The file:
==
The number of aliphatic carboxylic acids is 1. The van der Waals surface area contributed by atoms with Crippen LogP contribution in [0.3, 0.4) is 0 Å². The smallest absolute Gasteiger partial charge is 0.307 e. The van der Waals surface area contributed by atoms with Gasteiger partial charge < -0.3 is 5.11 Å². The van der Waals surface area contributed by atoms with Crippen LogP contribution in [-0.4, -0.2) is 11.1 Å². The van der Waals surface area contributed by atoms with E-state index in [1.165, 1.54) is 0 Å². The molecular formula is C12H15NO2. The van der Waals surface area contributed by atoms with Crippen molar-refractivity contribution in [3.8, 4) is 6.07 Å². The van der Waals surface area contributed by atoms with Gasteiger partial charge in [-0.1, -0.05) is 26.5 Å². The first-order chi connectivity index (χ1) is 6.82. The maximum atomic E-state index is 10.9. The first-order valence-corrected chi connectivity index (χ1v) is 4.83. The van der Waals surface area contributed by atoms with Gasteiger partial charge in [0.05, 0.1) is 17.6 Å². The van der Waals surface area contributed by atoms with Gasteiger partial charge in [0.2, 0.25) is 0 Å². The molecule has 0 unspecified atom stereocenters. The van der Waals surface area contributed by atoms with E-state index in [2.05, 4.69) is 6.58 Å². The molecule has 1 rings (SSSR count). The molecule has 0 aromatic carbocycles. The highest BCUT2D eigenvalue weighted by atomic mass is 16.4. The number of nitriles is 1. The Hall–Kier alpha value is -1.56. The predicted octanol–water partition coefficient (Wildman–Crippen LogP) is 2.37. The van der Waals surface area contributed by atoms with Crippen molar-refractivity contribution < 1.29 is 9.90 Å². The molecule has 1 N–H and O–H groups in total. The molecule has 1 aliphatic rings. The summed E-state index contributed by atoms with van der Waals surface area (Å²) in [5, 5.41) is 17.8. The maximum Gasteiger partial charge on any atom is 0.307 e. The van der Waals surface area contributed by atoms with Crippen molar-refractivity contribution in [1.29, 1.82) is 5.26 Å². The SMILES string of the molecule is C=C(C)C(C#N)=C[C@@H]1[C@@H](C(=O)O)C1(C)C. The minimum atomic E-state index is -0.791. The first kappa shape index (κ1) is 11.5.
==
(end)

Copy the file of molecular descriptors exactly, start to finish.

The number of aliphatic carboxylic acids is 1. The van der Waals surface area contributed by atoms with Crippen LogP contribution in [0.3, 0.4) is 0 Å². The smallest absolute Gasteiger partial charge is 0.307 e. The van der Waals surface area contributed by atoms with Gasteiger partial charge < -0.3 is 5.11 Å². The van der Waals surface area contributed by atoms with Crippen LogP contribution in [-0.4, -0.2) is 11.1 Å². The van der Waals surface area contributed by atoms with E-state index in [1.165, 1.54) is 0 Å². The molecular formula is C12H15NO2. The van der Waals surface area contributed by atoms with Crippen molar-refractivity contribution in [3.8, 4) is 6.07 Å². The van der Waals surface area contributed by atoms with Gasteiger partial charge in [-0.1, -0.05) is 26.5 Å². The first-order chi connectivity index (χ1) is 6.82. The maximum atomic E-state index is 10.9. The first-order valence-corrected chi connectivity index (χ1v) is 4.83. The van der Waals surface area contributed by atoms with Gasteiger partial charge in [0.05, 0.1) is 17.6 Å². The van der Waals surface area contributed by atoms with Gasteiger partial charge in [0.2, 0.25) is 0 Å². The molecule has 0 unspecified atom stereocenters. The van der Waals surface area contributed by atoms with E-state index in [2.05, 4.69) is 6.58 Å². The molecule has 1 rings (SSSR count). The molecule has 0 aromatic carbocycles. The highest BCUT2D eigenvalue weighted by atomic mass is 16.4. The number of nitriles is 1. The Hall–Kier alpha value is -1.56. The predicted octanol–water partition coefficient (Wildman–Crippen LogP) is 2.37. The van der Waals surface area contributed by atoms with Crippen molar-refractivity contribution < 1.29 is 9.90 Å². The molecule has 1 N–H and O–H groups in total. The molecule has 1 aliphatic rings. The summed E-state index contributed by atoms with van der Waals surface area (Å²) in [5, 5.41) is 17.8. The maximum Gasteiger partial charge on any atom is 0.307 e. The van der Waals surface area contributed by atoms with Crippen molar-refractivity contribution in [1.29, 1.82) is 5.26 Å². The SMILES string of the molecule is C=C(C)C(C#N)=C[C@@H]1[C@@H](C(=O)O)C1(C)C. The minimum atomic E-state index is -0.791. The first kappa shape index (κ1) is 11.5.